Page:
And we know this because, for the past 15 years, Jay’s GRACE satellites have circled the Earth every ninety-four and a half minutes, gathering data. With remarkable precision, they measure the weight of every snowstorm, flood, and drought.
JAY FAMIGLIETTI: We’ve been able to construct this pretty incredible map. And it’s a really unprecedented look at how water’s moving over the Earth, in a way that we’ve never been able to do before. And we see a very, very distinctive pattern. The wet areas, they’re getting wetter. And the dry areas in between are getting drier.
The availably of water is much more fragile and tenuous than we think and so, even in the developed world, we shouldn’t take it for granted.
KELLY MCEVERS: I live in Los Angeles, and one of the things that worries me the most is drought.
NEWSREADER: Cape Town’s main reservoir is a dust bowl. Cape Town is about to find out whether a city can survive when the water runs out. Day zero has arrived.
KELLY MCEVERS: Drought hit South Africa in 2015 and for the next three years they had almost no rain. The city of Cape Town was within days of shutting off their taps. We sent a team to film the approach of Day Zero. And as they followed the water, the trail took an unexpected and dark turn out of the city and into the once wealthy farmland of the Western Cape where farmers were dying with the stress of the drought.
BURRE BURGER: I lost three friends during this drought who took their own lives. Because they had no hope for their farms, they had no hope for nothing. And that’s the thing why we still try to do what we do.
KELLY MCEVERS: Burre Burger’s charity delivers water and feed for livestock to farmers, who are no longer able to farm the land...
FARMER: Well, we are on the point that we are basically giving up. Four years since we last had proper rain. Most of our animals we had to get rid of. It’s a battle against nature.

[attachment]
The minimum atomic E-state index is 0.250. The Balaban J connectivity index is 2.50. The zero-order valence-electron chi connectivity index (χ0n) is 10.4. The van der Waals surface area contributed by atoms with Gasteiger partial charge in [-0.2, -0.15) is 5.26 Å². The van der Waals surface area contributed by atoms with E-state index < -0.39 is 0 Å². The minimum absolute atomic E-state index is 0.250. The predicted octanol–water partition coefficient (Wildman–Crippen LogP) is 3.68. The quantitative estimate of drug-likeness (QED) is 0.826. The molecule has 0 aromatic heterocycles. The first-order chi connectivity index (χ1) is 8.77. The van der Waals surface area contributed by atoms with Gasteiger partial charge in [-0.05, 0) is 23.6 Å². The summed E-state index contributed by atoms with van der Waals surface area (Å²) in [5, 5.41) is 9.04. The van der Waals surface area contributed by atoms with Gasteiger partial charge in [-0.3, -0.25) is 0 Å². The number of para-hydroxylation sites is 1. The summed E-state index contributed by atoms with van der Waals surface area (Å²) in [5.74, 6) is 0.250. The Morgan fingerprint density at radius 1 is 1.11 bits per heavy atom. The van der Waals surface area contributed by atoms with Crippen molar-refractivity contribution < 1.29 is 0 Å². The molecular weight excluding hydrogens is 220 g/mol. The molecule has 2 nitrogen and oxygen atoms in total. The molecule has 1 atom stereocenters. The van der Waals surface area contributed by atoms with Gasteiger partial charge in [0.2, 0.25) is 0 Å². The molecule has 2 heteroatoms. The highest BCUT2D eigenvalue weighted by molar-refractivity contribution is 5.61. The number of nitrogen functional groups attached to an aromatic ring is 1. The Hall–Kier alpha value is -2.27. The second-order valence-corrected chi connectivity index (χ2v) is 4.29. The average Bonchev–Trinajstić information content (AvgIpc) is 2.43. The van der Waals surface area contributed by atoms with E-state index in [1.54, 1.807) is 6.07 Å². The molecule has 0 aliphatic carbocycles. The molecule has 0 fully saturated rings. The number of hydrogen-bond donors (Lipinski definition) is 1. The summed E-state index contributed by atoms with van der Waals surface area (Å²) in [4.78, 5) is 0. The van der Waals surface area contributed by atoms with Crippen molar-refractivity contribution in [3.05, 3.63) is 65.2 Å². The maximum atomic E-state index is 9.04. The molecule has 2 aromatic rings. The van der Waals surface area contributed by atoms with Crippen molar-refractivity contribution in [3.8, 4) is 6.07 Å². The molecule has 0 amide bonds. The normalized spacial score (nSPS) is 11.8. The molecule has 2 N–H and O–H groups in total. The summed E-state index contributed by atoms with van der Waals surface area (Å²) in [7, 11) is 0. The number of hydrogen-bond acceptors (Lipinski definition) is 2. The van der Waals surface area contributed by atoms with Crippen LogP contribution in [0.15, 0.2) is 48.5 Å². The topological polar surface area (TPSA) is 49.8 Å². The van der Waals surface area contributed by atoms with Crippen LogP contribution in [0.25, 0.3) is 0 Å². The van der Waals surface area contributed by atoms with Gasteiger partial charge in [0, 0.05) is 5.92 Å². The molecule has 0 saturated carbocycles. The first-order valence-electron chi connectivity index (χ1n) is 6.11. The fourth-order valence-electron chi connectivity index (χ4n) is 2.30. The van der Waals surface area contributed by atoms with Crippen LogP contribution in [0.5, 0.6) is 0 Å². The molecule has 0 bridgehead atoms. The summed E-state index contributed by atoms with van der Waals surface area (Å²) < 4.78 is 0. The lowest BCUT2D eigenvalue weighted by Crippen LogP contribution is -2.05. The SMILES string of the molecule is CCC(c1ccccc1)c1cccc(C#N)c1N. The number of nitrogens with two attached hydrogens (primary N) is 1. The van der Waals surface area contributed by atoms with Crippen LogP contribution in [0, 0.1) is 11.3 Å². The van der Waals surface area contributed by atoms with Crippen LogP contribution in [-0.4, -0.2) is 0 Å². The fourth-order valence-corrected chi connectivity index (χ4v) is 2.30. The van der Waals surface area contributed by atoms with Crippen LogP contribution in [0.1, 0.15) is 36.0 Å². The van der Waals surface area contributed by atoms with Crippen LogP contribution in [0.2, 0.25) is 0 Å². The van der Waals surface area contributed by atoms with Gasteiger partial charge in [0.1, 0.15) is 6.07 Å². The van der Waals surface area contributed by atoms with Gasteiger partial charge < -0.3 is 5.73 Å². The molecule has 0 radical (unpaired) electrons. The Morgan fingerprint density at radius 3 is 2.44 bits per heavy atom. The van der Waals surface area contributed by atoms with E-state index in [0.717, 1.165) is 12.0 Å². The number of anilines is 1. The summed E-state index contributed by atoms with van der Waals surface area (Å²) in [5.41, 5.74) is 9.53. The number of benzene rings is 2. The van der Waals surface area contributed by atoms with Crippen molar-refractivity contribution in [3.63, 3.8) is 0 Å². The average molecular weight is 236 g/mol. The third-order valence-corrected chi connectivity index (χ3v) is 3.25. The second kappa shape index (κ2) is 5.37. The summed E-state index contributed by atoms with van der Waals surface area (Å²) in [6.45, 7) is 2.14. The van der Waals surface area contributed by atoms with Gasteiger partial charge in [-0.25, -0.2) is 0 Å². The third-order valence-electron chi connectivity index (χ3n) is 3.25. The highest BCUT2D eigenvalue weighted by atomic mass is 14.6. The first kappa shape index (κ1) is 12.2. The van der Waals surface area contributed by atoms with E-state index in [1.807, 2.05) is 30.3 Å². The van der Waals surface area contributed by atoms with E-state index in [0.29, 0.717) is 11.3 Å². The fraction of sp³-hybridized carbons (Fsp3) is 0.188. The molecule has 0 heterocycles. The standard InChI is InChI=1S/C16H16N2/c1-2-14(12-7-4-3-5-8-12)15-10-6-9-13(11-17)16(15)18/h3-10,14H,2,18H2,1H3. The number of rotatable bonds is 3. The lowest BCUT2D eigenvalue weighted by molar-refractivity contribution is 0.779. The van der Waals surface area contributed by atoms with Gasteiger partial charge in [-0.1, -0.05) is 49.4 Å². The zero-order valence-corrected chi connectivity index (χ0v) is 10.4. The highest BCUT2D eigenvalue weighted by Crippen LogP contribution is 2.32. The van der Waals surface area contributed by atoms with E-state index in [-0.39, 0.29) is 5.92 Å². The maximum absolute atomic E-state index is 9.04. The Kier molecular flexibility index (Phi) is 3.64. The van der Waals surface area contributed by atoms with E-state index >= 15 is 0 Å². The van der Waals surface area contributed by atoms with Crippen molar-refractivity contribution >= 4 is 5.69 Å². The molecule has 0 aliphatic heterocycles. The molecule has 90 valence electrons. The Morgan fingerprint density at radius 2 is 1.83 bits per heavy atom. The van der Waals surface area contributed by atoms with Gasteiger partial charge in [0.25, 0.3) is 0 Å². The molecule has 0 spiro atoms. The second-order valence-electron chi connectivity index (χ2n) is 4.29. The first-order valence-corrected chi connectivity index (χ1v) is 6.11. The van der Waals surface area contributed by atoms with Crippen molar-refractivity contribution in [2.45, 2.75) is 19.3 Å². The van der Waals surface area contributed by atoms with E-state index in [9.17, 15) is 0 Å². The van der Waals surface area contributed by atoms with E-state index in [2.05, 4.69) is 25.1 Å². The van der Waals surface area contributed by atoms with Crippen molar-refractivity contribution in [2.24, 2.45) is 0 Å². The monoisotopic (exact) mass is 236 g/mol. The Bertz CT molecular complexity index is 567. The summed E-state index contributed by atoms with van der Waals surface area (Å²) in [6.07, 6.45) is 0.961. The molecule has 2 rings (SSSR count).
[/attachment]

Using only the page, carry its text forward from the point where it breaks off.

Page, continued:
BURRE BURGER: The thing with drought is...the farmers know how to farm for a year, or maybe a year and a half, but not for six, seven, eight years. On some of the farms they’ve had no rain for almost seven years now.
So, then you struggle. Then you struggle with life.
KELLY MCEVERS: The UN reports that world-wide, areas affected by droughts have more than doubled in the past 40 years. And droughts affect more people than any other natural hazard.
BURRE BURGER: If there is one thing I’m going to change in South Africa, through this project of mine, I’m going to bring back unity to our country. We try to get people together and it’s because of water. That one molecule [LAUGHS]… Yah.
KELLY MCEVERS: If you’re caught in the middle of a drought, it’s easy to imagine that the whole world is running out of water. Far from it. In fact, as the GRACE data shows us, the moisture lost in a drought-stricken area almost always finds its way to somewhere else.
JAY FAMIGLIETTI: One of the consequences of a warming world is that the atmosphere can hold more moisture.
And if the atmosphere can hold more moisture, that means its gonna drop more moisture.
KELLY MCEVERS: When water is on the move...so is Mike Olbinski.
MIKE OBLINSKI: We gotta haul ass!
KELLY MCEVERS: As a professional storm chaser, he is one of the few people who benefits from new weather extremes!